You may also notice your cat is getting more use out of your bed than you and chooses to curl up there for a quick cat nap, or even a leisurely 5-hour snooze. This also leads to many cat owners reporting they have to wash their bed sheets more often if they share the bed with their cat.

Cats may like to sleep with their owner for warmth, company or reassurance, but it may also simply be because your bed is far better than theirs.

Why won’t my cat sleep in its own bed?

A commonly cited reason for cat owners not buying their cat a bed is that they think they won’t use it, but never giving your pet the chance to find somewhere else cozy to sleep will surely mean a life of nighttime disturbances for you.

It’s no secret that cats are the fussier pet in the home. This fussiness might extend to wanting a particular brand of cat food or litter, and of course refusing to sleep in that luxurious new cat bed you treated them too.

But why is this?

If your cat is eager to curl up on your thick fluffy blankets, or stretch out on your own memory foam mattress, the problem could lie with the quality and style of the bed you have chosen for your cat. Do you need to get your cat a new bed?

Image by Paul Hanaoka from Unsplah

Which cat bed is right for my cat?

A cat being pet on the head laying on the snowball white Maya Donut Cat BedThe first step to finding a bed your cat will actually use is identifying what they like; there is no use in buying a small cave bed if your cat prefers to stretch out across the sofa, or a thin, flat bed if your cat likes to sleep in a deep, squishy cushion. Ignore novelty cushions, get your cat a bed they will actually love.

If your cat likes to curl up and sleep on a plush or faux fur blanket on the sofa, consider a fluffy bed they can really sink into, like the new Maya Donut Cat Bed from Omlet. The removable, machine washable cover is super soft to touch, and the deep donut cushioning supports all around the body for a warm and cuddly feeling which will lull your cat to sleep.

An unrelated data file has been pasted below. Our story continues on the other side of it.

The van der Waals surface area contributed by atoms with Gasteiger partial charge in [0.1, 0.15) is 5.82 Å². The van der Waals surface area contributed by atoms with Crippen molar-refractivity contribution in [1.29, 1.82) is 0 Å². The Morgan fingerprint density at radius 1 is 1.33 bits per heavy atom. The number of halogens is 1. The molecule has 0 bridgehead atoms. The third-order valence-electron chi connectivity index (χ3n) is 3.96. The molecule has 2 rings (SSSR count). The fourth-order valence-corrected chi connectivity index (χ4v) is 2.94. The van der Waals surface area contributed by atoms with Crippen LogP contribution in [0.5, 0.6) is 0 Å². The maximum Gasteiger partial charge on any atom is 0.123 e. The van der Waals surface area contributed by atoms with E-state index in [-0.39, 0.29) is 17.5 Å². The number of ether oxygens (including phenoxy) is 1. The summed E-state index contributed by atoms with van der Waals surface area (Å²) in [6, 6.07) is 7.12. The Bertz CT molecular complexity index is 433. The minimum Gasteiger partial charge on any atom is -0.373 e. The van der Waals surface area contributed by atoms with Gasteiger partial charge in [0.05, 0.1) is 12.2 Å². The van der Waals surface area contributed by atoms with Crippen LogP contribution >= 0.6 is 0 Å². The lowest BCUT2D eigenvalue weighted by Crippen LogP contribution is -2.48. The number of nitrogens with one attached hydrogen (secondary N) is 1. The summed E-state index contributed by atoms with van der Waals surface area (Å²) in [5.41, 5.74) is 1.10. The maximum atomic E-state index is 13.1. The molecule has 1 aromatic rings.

If your cat likes to sleep near you, place the Maya Donut Bed on the sofa for a cozy cat cushion. You can also raise the bed off the floor with sophisticated, designer feet to minimize drafts, disturbances, and maximize style.

For cats who like sleeping on their owners thick, memory foam mattress, consider a memory foam bed they can call their own, like the Omlet Bolster Bed. The generous size of the bed will allow your cat to stretch out and roll around just as much as on your nice double bed, and they can still curl up against the cushion of the bolster edge.

How can I encourage my cat to sleep in its own bed?

The position you have placed the bed in the home may also be unfavorable for your cat. Notice where your cat chooses to sleep in the day and place the bed near this area. If your cat sleeps on your bed or the sofa, start by placing the cat bed on top of these.

Use treats as a reward for getting on the bed voluntarily. Make sure not to move the bed repeatedly around the home, this could unnerve your cat and make him resistant to getting too close for fear of it being moved away again!

Some cats don’t like sleeping on the ground, so consider raising the bed up with feet, like for the Maya Donut Bed. You can also place the bed in a sleek frame, like the Maya Sofa, perfect for the Bolster Bed.

Why has my cat discarded his old bed?